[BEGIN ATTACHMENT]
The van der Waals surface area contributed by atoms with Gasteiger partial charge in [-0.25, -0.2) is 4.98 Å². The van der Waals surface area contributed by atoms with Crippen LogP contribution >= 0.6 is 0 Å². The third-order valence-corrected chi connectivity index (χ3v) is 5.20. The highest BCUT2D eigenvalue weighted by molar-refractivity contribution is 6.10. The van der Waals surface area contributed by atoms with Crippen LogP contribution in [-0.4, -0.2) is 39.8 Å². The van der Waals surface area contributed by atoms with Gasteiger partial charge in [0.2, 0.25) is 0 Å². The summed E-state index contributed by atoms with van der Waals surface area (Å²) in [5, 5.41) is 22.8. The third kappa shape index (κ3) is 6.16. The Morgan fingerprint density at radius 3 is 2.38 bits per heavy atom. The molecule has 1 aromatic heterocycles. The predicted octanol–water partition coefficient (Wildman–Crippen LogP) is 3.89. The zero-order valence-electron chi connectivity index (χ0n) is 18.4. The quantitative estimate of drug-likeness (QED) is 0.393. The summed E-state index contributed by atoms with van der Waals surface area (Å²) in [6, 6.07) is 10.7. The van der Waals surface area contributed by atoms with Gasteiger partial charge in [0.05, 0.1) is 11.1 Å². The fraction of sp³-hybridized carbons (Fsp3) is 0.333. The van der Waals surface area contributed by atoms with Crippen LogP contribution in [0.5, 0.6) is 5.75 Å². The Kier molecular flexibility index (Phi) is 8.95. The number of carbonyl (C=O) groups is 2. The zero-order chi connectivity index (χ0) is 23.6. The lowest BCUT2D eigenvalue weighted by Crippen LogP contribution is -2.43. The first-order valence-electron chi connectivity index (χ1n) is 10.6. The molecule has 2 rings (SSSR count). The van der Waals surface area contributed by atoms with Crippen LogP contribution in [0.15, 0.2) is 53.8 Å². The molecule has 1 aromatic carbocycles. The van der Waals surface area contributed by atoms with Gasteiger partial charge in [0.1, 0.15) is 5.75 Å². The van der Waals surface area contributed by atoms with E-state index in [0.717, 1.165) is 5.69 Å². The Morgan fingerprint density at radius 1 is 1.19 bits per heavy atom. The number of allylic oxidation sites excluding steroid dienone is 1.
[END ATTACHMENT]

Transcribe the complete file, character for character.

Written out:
The van der Waals surface area contributed by atoms with Gasteiger partial charge in [-0.25, -0.2) is 4.98 Å². The van der Waals surface area contributed by atoms with Crippen LogP contribution >= 0.6 is 0 Å². The third-order valence-corrected chi connectivity index (χ3v) is 5.20. The highest BCUT2D eigenvalue weighted by molar-refractivity contribution is 6.10. The van der Waals surface area contributed by atoms with Crippen LogP contribution in [-0.4, -0.2) is 39.8 Å². The van der Waals surface area contributed by atoms with Gasteiger partial charge in [0.2, 0.25) is 0 Å². The summed E-state index contributed by atoms with van der Waals surface area (Å²) in [5, 5.41) is 22.8. The third kappa shape index (κ3) is 6.16. The Morgan fingerprint density at radius 3 is 2.38 bits per heavy atom. The molecule has 1 aromatic heterocycles. The predicted octanol–water partition coefficient (Wildman–Crippen LogP) is 3.89. The zero-order valence-electron chi connectivity index (χ0n) is 18.4. The quantitative estimate of drug-likeness (QED) is 0.393. The summed E-state index contributed by atoms with van der Waals surface area (Å²) in [6, 6.07) is 10.7. The van der Waals surface area contributed by atoms with Gasteiger partial charge in [0.05, 0.1) is 11.1 Å². The fraction of sp³-hybridized carbons (Fsp3) is 0.333. The van der Waals surface area contributed by atoms with Crippen LogP contribution in [0.5, 0.6) is 5.75 Å². The Kier molecular flexibility index (Phi) is 8.95. The number of carbonyl (C=O) groups is 2. The zero-order chi connectivity index (χ0) is 23.6. The lowest BCUT2D eigenvalue weighted by Crippen LogP contribution is -2.43. The first-order valence-electron chi connectivity index (χ1n) is 10.6. The molecule has 2 rings (SSSR count). The van der Waals surface area contributed by atoms with Crippen LogP contribution in [0.15, 0.2) is 53.8 Å². The molecule has 1 aromatic carbocycles. The van der Waals surface area contributed by atoms with Gasteiger partial charge in [0.1, 0.15) is 5.75 Å². The van der Waals surface area contributed by atoms with E-state index in [0.717, 1.165) is 5.69 Å². The Morgan fingerprint density at radius 1 is 1.19 bits per heavy atom. The number of allylic oxidation sites excluding steroid dienone is 1.